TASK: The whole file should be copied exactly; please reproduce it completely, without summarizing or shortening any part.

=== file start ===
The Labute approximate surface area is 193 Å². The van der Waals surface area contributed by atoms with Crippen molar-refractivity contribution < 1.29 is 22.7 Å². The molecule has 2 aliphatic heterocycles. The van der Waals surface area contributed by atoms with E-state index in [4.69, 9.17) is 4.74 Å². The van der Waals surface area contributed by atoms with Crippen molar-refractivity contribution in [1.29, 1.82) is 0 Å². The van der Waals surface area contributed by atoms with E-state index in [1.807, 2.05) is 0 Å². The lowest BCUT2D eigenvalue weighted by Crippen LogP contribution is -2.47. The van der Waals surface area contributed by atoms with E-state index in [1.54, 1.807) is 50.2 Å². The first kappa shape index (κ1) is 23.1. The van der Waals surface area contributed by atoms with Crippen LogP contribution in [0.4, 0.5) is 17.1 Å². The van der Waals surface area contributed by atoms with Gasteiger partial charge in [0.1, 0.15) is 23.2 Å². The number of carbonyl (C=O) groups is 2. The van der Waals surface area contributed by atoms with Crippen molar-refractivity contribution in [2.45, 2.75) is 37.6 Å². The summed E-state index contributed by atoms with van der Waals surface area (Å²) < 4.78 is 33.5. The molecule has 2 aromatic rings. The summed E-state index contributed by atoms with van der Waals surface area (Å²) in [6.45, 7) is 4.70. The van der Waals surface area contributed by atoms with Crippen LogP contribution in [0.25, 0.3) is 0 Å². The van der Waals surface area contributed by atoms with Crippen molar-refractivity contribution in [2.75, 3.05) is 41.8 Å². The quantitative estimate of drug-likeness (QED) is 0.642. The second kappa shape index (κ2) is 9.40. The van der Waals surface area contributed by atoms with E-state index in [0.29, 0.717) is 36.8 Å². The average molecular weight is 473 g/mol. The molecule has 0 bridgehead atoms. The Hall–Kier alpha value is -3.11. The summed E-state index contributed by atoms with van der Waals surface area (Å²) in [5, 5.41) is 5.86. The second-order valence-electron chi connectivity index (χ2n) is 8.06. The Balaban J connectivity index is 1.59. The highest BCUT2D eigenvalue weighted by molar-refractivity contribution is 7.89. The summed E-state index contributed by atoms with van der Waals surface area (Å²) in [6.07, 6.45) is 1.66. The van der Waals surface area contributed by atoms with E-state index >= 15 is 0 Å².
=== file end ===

The Labute approximate surface area is 193 Å². The van der Waals surface area contributed by atoms with Crippen molar-refractivity contribution < 1.29 is 22.7 Å². The molecule has 2 aliphatic heterocycles. The van der Waals surface area contributed by atoms with E-state index in [4.69, 9.17) is 4.74 Å². The van der Waals surface area contributed by atoms with Crippen molar-refractivity contribution in [1.29, 1.82) is 0 Å². The van der Waals surface area contributed by atoms with E-state index in [1.807, 2.05) is 0 Å². The lowest BCUT2D eigenvalue weighted by Crippen LogP contribution is -2.47. The van der Waals surface area contributed by atoms with E-state index in [1.54, 1.807) is 50.2 Å². The first kappa shape index (κ1) is 23.1. The van der Waals surface area contributed by atoms with Crippen LogP contribution in [0.4, 0.5) is 17.1 Å². The van der Waals surface area contributed by atoms with Gasteiger partial charge in [0.1, 0.15) is 23.2 Å². The number of carbonyl (C=O) groups is 2. The van der Waals surface area contributed by atoms with Crippen molar-refractivity contribution in [2.45, 2.75) is 37.6 Å². The summed E-state index contributed by atoms with van der Waals surface area (Å²) < 4.78 is 33.5. The molecule has 2 aromatic rings. The summed E-state index contributed by atoms with van der Waals surface area (Å²) in [6.45, 7) is 4.70. The van der Waals surface area contributed by atoms with Crippen LogP contribution in [0.25, 0.3) is 0 Å². The van der Waals surface area contributed by atoms with Crippen molar-refractivity contribution in [2.75, 3.05) is 41.8 Å². The quantitative estimate of drug-likeness (QED) is 0.642. The second kappa shape index (κ2) is 9.40. The van der Waals surface area contributed by atoms with E-state index in [0.29, 0.717) is 36.8 Å². The average molecular weight is 473 g/mol. The molecule has 0 bridgehead atoms. The Hall–Kier alpha value is -3.11. The summed E-state index contributed by atoms with van der Waals surface area (Å²) in [5, 5.41) is 5.86. The second-order valence-electron chi connectivity index (χ2n) is 8.06. The Balaban J connectivity index is 1.59. The highest BCUT2D eigenvalue weighted by molar-refractivity contribution is 7.89. The summed E-state index contributed by atoms with van der Waals surface area (Å²) in [6.07, 6.45) is 1.66. The van der Waals surface area contributed by atoms with E-state index >= 15 is 0 Å².